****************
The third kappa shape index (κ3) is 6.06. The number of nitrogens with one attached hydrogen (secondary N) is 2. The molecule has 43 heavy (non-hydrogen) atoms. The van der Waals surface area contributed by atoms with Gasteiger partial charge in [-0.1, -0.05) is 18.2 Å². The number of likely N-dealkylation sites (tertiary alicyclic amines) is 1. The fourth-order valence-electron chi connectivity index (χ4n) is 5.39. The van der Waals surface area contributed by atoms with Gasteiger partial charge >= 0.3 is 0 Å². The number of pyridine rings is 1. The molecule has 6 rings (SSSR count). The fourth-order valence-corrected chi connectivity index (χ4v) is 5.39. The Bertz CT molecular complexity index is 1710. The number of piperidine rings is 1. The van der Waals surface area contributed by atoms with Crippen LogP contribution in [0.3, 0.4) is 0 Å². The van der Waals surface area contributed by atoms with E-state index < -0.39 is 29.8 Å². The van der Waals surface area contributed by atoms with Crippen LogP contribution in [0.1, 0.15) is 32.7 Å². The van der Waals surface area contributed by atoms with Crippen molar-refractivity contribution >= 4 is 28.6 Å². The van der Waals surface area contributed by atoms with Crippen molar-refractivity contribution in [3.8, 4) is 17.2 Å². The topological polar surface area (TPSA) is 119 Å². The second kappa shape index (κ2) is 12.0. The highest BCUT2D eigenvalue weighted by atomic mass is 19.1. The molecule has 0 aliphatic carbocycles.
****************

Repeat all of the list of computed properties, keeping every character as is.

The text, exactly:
The third kappa shape index (κ3) is 6.06. The number of nitrogens with one attached hydrogen (secondary N) is 2. The molecule has 43 heavy (non-hydrogen) atoms. The van der Waals surface area contributed by atoms with Gasteiger partial charge in [-0.1, -0.05) is 18.2 Å². The number of likely N-dealkylation sites (tertiary alicyclic amines) is 1. The fourth-order valence-electron chi connectivity index (χ4n) is 5.39. The van der Waals surface area contributed by atoms with Gasteiger partial charge >= 0.3 is 0 Å². The number of pyridine rings is 1. The molecule has 6 rings (SSSR count). The fourth-order valence-corrected chi connectivity index (χ4v) is 5.39. The Bertz CT molecular complexity index is 1710. The number of piperidine rings is 1. The van der Waals surface area contributed by atoms with Crippen LogP contribution in [0.3, 0.4) is 0 Å². The van der Waals surface area contributed by atoms with E-state index < -0.39 is 29.8 Å². The van der Waals surface area contributed by atoms with Crippen LogP contribution in [0.1, 0.15) is 32.7 Å². The van der Waals surface area contributed by atoms with Crippen molar-refractivity contribution >= 4 is 28.6 Å². The van der Waals surface area contributed by atoms with Crippen molar-refractivity contribution in [3.8, 4) is 17.2 Å². The topological polar surface area (TPSA) is 119 Å². The second kappa shape index (κ2) is 12.0. The highest BCUT2D eigenvalue weighted by atomic mass is 19.1. The molecule has 0 aliphatic carbocycles.